Art and wellbeing: towards a capability account of the arts

Jansen, Erik (2018). 'Art and wellbeing: Towards a capability account of the arts' Paper presented at the annual conference of the HDCA, Buenos Aires, Argentina 2018.

Abstract

The debate on the essence and benefits of the arts knows a long tradition. This contribution starts from the question: Should we develop a capability account of the arts? In answering this question, we need to develop a notion whether the arts are relevant to human wellbeing, and in this particular case, to human capabilities and/or functionings. A useful and influential perspective is grounded in Dewey’s (1934) notion that the essence of art is the experience of artistic form by the human subject, rather than the artistic form itself. In capability terminology: the essence of art should be conceived as the specific beings and doings resulting from a person’s experience with artistic form. This strand links to an evolving body of research in the humanities and the social sciences.

Many scholars do believe there is a link between the arts and wellbeing (for a useful overview, see Sherman & Morrissey, 2017). For instance, there are many empirical studies showing the beneficial influence of the arts on human wellbeing or health ranging from their social benefits to neurological effects. Furthermore, the arts are generally acknowledged as valuable for people in their cultures and therefore warrant public policy support. At large, the various discourses indicate that art as a phenomenon can be approached from a multitude of angles and with many different purposes, yielding a whole range of context-dependent potential benefits.

Nevertheless, it is mostly unclear how this influence functions, let alone whether these beneficial effects are rightly appreciated in the public discourse. One such discourse in the first decade of the century was the focus on the utility of music listening for the cognitive development and intelligence of children, the so-called Mozart effect (Rauscher, Shaw & Ky, 1993). Studies on this effect could either not be replicated or showed only small and temporary effects, but sparked a popular belief and an implicit political rationale that music (and music education) should be instrumentally useful. However, this completely surpassed the idea that music and music education have value in their own right, as expressions of culture. In a similar vein, in her book Not for profit Nussbaum discusses how the Chicago Children’s choir contributes to the social mobility and empathy skills of children from deprived neighborhoods (Nussbaum, 2010). She presents this example, among others, to argue that art and art education are necessary to develop democratic citizenship. Here as well there is a distinct focus on one particular type of value of the arts, namely the social effects. However, the essence of the arts should be viewed as plural by nature, which makes it a rich domain of human functioning: art is all of the above and more.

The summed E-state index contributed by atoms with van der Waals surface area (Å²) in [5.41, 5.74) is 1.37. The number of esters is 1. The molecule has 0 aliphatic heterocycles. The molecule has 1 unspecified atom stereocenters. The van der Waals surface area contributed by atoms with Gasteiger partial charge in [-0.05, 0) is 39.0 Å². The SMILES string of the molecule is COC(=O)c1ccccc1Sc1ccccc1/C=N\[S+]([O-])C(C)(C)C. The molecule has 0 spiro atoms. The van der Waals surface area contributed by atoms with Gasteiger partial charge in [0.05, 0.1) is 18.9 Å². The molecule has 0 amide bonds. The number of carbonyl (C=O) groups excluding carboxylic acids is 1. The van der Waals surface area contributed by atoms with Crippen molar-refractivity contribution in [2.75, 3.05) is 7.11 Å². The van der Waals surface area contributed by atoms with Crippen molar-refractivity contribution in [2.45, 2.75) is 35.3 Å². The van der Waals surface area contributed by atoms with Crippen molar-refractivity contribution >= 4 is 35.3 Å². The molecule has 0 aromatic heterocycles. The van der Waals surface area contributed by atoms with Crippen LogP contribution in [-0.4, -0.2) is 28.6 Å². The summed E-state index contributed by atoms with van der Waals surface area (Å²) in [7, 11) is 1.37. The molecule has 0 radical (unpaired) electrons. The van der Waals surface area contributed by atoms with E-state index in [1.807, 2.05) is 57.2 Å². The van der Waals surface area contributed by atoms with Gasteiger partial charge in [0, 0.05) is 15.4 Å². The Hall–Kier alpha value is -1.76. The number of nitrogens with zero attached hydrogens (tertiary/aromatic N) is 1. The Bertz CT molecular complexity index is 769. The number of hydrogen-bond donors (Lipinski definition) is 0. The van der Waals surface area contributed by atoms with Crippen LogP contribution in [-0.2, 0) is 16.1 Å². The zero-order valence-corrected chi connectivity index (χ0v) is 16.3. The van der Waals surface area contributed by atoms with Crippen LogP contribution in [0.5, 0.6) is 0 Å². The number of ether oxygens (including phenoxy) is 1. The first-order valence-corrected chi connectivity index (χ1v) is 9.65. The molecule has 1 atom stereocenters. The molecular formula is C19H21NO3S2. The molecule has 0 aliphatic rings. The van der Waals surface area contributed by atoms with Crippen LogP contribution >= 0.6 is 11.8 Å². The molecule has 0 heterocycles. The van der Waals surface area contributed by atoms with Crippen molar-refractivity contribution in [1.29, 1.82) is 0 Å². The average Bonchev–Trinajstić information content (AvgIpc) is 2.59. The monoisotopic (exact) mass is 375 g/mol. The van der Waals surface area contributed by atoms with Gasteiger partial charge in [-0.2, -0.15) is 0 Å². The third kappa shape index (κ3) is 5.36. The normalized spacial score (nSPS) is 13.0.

These examples are symptomatic for how confusion on different valuable qualities of the arts cloud the discussion on how to appreciate the arts in the lives of human beings. To address this in a more integrated fashion, I distinguish three types of value. First, the arts have intrinsic or ultimate value, as they provide expressions or situated manifestations of themes regarding what it means to be a human being, for instance in terms of cultural identity. This resonates the phrase: art for art’s sake. Second, the arts construct (new) meanings of being in the world and therefore spark reflection, deliberation and social change regarding what it means to be a human being among human beings. This is sometimes also referred to as the socio-epistemic value of the arts (Sherman & Morrissey, 2017). Third, the arts function as instrumental means to obtain something that human beings regard valuable, e.g. cognitive development, creative problem-solving, enjoyment or pleasure, or even, for that matter, economic gains. For instance, in social work it is common practice to apply art-based methods to enhance collaborative qualities in a group. Debates on high and low art in policy notwithstanding, I do not regard these benefits as normatively hierarchical. However, regardless the nature of the benefits we refer to, they represent valuable and desirable aspects.

It should be noted, however, that even in a highly urbanized cultural context, opportunities for these specific art-induced beings and doings are not equally distributed: although art objects and artistic manifestations may physically be available in populous areas, there are many personal and contextual factors that influence whether people have the capabilities to experience art (e.g. availability of the art products or manifestations, art education) and whether they are indeed able to convert these capabilities into valued beings and doings. Therefore, if the arts contribute to living a life one values but access to the arts is unequally distributed, there is scope for social action and thus a capability account of the arts may provide a useful framework to engage that issue. The purpose of this paper is to explore how far we can get if we apply capabilitarian thinking to the arts as a manifestation of the lives of human beings.

In this presentation, I will first flesh out the rationale for a capability account of the arts as sketched above. Following that I will develop and specify these ideas further, using the modular framework proposed by Robeyns (2017) to systematically construct a capability account of the arts. Finally, based on this account I will outline the scope for social action by discussing its relevance for social work in urban contexts, arts education and arts therapies in particular and public policy on the arts in general.

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